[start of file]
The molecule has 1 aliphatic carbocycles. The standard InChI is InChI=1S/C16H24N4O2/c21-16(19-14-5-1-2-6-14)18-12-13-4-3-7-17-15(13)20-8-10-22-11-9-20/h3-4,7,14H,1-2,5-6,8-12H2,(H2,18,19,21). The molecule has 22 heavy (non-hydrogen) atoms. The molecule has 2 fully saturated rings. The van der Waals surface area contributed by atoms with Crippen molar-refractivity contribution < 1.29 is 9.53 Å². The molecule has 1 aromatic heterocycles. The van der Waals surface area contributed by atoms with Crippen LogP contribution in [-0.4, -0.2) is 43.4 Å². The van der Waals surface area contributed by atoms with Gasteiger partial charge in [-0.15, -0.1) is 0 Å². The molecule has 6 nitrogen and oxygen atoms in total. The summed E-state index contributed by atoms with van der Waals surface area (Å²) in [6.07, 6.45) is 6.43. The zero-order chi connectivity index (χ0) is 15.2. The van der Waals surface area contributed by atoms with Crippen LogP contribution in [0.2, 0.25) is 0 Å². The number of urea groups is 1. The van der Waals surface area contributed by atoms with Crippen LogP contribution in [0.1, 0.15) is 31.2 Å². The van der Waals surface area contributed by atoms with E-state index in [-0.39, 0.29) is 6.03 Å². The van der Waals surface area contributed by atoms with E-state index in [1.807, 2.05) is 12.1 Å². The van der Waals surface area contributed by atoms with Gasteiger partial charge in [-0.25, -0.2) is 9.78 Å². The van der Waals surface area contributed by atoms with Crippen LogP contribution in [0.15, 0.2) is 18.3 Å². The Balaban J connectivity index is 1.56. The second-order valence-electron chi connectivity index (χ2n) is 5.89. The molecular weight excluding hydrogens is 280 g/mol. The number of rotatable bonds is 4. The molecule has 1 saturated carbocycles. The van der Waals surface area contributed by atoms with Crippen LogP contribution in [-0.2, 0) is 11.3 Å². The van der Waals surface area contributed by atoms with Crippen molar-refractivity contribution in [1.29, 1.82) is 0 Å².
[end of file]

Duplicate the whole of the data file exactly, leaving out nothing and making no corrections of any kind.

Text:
The molecule has 1 aliphatic carbocycles. The standard InChI is InChI=1S/C16H24N4O2/c21-16(19-14-5-1-2-6-14)18-12-13-4-3-7-17-15(13)20-8-10-22-11-9-20/h3-4,7,14H,1-2,5-6,8-12H2,(H2,18,19,21). The molecule has 22 heavy (non-hydrogen) atoms. The molecule has 2 fully saturated rings. The van der Waals surface area contributed by atoms with Crippen molar-refractivity contribution < 1.29 is 9.53 Å². The molecule has 1 aromatic heterocycles. The van der Waals surface area contributed by atoms with Crippen LogP contribution in [-0.4, -0.2) is 43.4 Å². The van der Waals surface area contributed by atoms with Gasteiger partial charge in [-0.15, -0.1) is 0 Å². The molecule has 6 nitrogen and oxygen atoms in total. The summed E-state index contributed by atoms with van der Waals surface area (Å²) in [6.07, 6.45) is 6.43. The zero-order chi connectivity index (χ0) is 15.2. The van der Waals surface area contributed by atoms with Crippen LogP contribution in [0.2, 0.25) is 0 Å². The number of urea groups is 1. The van der Waals surface area contributed by atoms with Crippen LogP contribution in [0.1, 0.15) is 31.2 Å². The van der Waals surface area contributed by atoms with E-state index in [-0.39, 0.29) is 6.03 Å². The van der Waals surface area contributed by atoms with E-state index in [1.807, 2.05) is 12.1 Å². The van der Waals surface area contributed by atoms with Gasteiger partial charge in [-0.25, -0.2) is 9.78 Å². The van der Waals surface area contributed by atoms with Crippen LogP contribution in [0.15, 0.2) is 18.3 Å². The Balaban J connectivity index is 1.56. The second-order valence-electron chi connectivity index (χ2n) is 5.89. The molecular weight excluding hydrogens is 280 g/mol. The number of rotatable bonds is 4. The molecule has 1 saturated carbocycles. The van der Waals surface area contributed by atoms with Crippen LogP contribution in [-0.2, 0) is 11.3 Å². The van der Waals surface area contributed by atoms with Crippen molar-refractivity contribution in [1.29, 1.82) is 0 Å².